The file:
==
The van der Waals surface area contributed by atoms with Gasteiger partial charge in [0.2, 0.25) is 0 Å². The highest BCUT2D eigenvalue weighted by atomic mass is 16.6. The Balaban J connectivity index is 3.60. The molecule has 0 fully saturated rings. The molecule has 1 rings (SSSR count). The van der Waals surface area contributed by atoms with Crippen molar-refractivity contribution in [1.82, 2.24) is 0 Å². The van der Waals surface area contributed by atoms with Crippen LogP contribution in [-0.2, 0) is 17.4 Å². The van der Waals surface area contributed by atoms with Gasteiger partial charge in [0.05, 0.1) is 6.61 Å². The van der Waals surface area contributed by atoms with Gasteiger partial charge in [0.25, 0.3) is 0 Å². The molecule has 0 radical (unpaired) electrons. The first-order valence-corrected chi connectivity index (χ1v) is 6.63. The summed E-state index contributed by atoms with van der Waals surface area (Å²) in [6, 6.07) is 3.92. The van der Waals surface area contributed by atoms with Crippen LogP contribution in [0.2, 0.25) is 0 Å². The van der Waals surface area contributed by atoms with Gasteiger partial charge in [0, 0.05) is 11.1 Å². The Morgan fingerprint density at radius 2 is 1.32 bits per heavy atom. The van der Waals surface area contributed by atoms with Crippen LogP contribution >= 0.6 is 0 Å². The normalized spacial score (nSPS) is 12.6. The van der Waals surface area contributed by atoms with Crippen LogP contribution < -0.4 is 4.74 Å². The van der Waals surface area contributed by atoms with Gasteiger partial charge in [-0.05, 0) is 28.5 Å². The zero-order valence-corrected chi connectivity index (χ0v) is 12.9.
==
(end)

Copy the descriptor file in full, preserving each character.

The van der Waals surface area contributed by atoms with Gasteiger partial charge in [0.2, 0.25) is 0 Å². The highest BCUT2D eigenvalue weighted by atomic mass is 16.6. The Balaban J connectivity index is 3.60. The molecule has 0 fully saturated rings. The molecule has 1 rings (SSSR count). The van der Waals surface area contributed by atoms with Crippen molar-refractivity contribution in [1.82, 2.24) is 0 Å². The van der Waals surface area contributed by atoms with Crippen LogP contribution in [-0.2, 0) is 17.4 Å². The van der Waals surface area contributed by atoms with Gasteiger partial charge in [0.05, 0.1) is 6.61 Å². The van der Waals surface area contributed by atoms with Gasteiger partial charge in [0.25, 0.3) is 0 Å². The molecule has 0 radical (unpaired) electrons. The first-order valence-corrected chi connectivity index (χ1v) is 6.63. The summed E-state index contributed by atoms with van der Waals surface area (Å²) in [6, 6.07) is 3.92. The van der Waals surface area contributed by atoms with Crippen LogP contribution in [0.2, 0.25) is 0 Å². The van der Waals surface area contributed by atoms with Gasteiger partial charge in [0, 0.05) is 11.1 Å². The Morgan fingerprint density at radius 2 is 1.32 bits per heavy atom. The van der Waals surface area contributed by atoms with Crippen LogP contribution >= 0.6 is 0 Å². The normalized spacial score (nSPS) is 12.6. The van der Waals surface area contributed by atoms with Crippen LogP contribution < -0.4 is 4.74 Å². The van der Waals surface area contributed by atoms with Gasteiger partial charge in [-0.05, 0) is 28.5 Å². The zero-order valence-corrected chi connectivity index (χ0v) is 12.9.